Huck’s inner dialogue signifies that he has been taught that it is normal for men to own another man, his wife, and his children; that it is immoral for a black man to speak of being free and having his family back. Despite Huck’s influenced dehumanization toward Jim, he decidedly doesn’t betray his trust and helps him to freedom, portraying the message that norms can be nullified by individuals to make a
(pg. 81) In this quote Huck explains his uneasiness with the idea of slaves being freed. Huck’s uneasiness displays how he has matured because he begins to think about what he believes to be right or wrong. In this particular case, Huck is bothered by Jim freeing his family because in Huck’s time society understood slaves to be property. As such, if Jim was to free his family, he would be stealing.
After Huck finds out that Jim is captive, Huck “set down and cried. [He] couldn’t help it” (210). After returning to the raft and not finding Jim there, Huck is overcome with emotion. The fear of Jim not being around causes Huck to realize how important Jim is to him. The friendship they developed on the river and through their adventure causes Huck to be more concerned for Jim’s safety than society’s need to keep Jim captive.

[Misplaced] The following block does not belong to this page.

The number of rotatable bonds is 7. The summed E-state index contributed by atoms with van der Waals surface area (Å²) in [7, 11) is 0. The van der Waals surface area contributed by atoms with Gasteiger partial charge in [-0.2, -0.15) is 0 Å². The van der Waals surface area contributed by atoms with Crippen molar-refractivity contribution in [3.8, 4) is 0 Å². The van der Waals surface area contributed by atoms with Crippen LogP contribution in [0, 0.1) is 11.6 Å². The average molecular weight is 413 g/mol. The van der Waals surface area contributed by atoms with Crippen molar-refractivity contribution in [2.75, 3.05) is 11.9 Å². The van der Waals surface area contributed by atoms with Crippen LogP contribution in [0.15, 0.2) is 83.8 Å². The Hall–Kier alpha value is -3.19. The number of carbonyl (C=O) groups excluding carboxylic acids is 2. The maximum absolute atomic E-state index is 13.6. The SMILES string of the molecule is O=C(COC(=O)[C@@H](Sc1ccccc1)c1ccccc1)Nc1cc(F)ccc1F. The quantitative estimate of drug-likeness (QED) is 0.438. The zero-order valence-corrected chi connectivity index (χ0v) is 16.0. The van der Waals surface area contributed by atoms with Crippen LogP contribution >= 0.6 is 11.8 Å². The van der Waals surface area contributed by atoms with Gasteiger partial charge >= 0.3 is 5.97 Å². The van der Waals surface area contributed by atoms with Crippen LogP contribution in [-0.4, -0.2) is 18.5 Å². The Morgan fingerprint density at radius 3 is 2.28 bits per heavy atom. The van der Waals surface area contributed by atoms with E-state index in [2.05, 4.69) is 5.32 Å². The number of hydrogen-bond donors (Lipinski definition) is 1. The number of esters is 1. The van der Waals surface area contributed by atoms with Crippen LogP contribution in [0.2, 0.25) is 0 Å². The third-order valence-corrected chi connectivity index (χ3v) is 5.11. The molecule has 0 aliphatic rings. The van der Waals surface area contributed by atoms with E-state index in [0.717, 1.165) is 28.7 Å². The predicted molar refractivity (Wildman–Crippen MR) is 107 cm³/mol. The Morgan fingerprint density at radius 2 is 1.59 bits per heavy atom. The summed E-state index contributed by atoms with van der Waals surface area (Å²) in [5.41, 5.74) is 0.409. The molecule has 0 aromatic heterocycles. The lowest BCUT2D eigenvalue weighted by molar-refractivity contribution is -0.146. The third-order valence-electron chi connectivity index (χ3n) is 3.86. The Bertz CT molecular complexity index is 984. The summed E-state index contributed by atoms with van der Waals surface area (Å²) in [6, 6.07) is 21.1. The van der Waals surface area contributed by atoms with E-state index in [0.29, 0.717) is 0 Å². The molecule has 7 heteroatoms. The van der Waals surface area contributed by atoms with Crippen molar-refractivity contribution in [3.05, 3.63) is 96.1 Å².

Discussion question 8 discusses how Schopenhauer believes that compassion is the true and only basis of moral action and not religion. Why does he believe that? Do you agree with him on this point? Why or why not? Describe Schopenhauer’s notion of justice and provide a reason or two to why you would agree or disagree with such an account.
All along his society and upbringings have told him that slavery is rift and stealing is wrong. Huck begins to love Jim because he taught him how to be a better human being, and they soon become inseparable. Huck finally views him or as a slave but equal to everyone else in